What Do Freemasons Do

From its earliest days, Freemasonry has been involved in charitable activities, and since its inception it has provided support for many widows and orphans of Freemasons as well as for others within the community.

All monies raised for charity are drawn from amongst Freemasons, their families and friends, while grants and donations are made to Masonic and non-Masonic charities alike.

Over the past five years alone Freemasonry has raised more than £75m for a wide range of charitable purposes including those involved in medical research, community care, education and work with young people.

Freemasonry has an enviable record for providing regular and consistent financial support to individual charities over long periods while at the same time making thousands of grants to local charities, appeals and projects throughout England and Wales each year. For the future, opportunities to obtain or provide matched funding are periodically examined with a view to enhancing the impact of the support Freemasonry can give to specific projects. The personal generosity of Freemasons and the collective fundraising efforts of almost 8,000 lodges, however, will continue to determine the contribution Freemasonry makes within the community.

What do we do at a Lodge Meeting

Lodges are the basic, and the oldest, organisations in Freemasonry. What goes on in lodges is partly the formal business that any association has to do, such as the consideration of minutes of the previous meeting, the Treasurers Report, and various other reports from the various members of the lodge covering Charity, the events coordinator and Almoner reports. and dealing with propositions for membership, accounts of general and charitable funds, subscriptions, donations, and the like. Once a year a new Master is elected and at the next meeting he is installed and appoints and invests his officers (i.e. the active players in the ceremonies which the lodge prepares for those becoming Freemasons).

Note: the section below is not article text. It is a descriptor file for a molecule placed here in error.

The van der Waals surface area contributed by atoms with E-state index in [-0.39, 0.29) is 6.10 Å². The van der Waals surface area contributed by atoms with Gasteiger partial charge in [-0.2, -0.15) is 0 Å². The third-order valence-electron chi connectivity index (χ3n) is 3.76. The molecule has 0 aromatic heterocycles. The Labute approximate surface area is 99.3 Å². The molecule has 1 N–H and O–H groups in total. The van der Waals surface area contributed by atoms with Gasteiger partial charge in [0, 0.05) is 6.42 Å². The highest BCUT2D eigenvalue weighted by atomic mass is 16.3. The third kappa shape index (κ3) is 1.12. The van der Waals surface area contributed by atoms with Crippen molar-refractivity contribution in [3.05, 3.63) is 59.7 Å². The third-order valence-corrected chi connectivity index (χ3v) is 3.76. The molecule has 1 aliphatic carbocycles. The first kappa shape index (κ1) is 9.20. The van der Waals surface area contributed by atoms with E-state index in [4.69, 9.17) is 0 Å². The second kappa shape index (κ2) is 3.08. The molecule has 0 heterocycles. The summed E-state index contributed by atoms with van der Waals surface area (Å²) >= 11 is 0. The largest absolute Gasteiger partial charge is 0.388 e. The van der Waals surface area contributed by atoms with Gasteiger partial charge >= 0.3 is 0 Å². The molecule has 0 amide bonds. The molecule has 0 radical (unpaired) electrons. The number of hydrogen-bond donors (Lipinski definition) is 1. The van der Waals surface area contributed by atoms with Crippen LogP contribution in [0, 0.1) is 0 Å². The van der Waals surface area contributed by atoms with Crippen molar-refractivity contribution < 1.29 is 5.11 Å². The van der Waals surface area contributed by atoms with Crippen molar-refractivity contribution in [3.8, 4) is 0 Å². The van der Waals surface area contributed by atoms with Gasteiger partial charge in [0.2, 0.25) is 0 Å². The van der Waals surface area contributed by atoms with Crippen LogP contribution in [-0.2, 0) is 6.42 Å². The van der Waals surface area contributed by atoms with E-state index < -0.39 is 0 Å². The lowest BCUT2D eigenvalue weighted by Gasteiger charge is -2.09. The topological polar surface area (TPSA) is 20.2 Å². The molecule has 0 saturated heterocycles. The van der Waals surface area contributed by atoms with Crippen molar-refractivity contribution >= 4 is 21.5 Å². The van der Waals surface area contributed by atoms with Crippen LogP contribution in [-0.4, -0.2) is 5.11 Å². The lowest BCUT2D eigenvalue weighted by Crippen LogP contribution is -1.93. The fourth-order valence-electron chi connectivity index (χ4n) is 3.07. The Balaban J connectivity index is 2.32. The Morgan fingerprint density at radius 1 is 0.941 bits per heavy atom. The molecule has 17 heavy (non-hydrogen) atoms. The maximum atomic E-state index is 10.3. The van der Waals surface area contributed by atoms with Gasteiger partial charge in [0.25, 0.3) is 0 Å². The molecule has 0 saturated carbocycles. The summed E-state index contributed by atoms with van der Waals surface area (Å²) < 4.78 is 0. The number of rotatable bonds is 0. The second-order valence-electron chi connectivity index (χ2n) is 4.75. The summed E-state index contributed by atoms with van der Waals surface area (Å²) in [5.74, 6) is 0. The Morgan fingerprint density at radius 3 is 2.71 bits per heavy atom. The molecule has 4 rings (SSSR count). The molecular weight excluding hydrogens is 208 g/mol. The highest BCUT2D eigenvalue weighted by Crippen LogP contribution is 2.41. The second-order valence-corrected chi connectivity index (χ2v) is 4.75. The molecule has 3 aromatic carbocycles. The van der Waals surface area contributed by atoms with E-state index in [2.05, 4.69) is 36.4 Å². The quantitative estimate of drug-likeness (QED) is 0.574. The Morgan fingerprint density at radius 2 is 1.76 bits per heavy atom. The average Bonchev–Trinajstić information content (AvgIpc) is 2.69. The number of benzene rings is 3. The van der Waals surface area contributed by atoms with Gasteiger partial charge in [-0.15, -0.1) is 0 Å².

However, the real core of Freemasonry is the ceremonies which involve admitting new masons and teaching them Freemasonry’s moral message. 

The moral message is not peculiar to Freemasonry, but is common to many systems – natural equality, dependence on others, benevolence, intellectual truth, inevitable death, fidelity – all under God. The method of teaching is Freemasonry’s own, a series of ritual dramas, based on ancient mythology and stonemasons’ customs and tools, in which the members of the lodge work together to get the message across to each new member. 

Despite popular myths, Masonic ceremonies are not at all secret and printed copies are freely available (its history is incidentally fascinating). The quality of its language is readily apparent and the actions are not hard to imagine. However, merely reading the printed word does not explain that the ceremonies are delivered from memory, nor how everyone in a lodge (and not just the officers directly concerned) concentrates on familiar words and actions which are new to the candidate or how effectively the ceremony makes an impression on the candidate.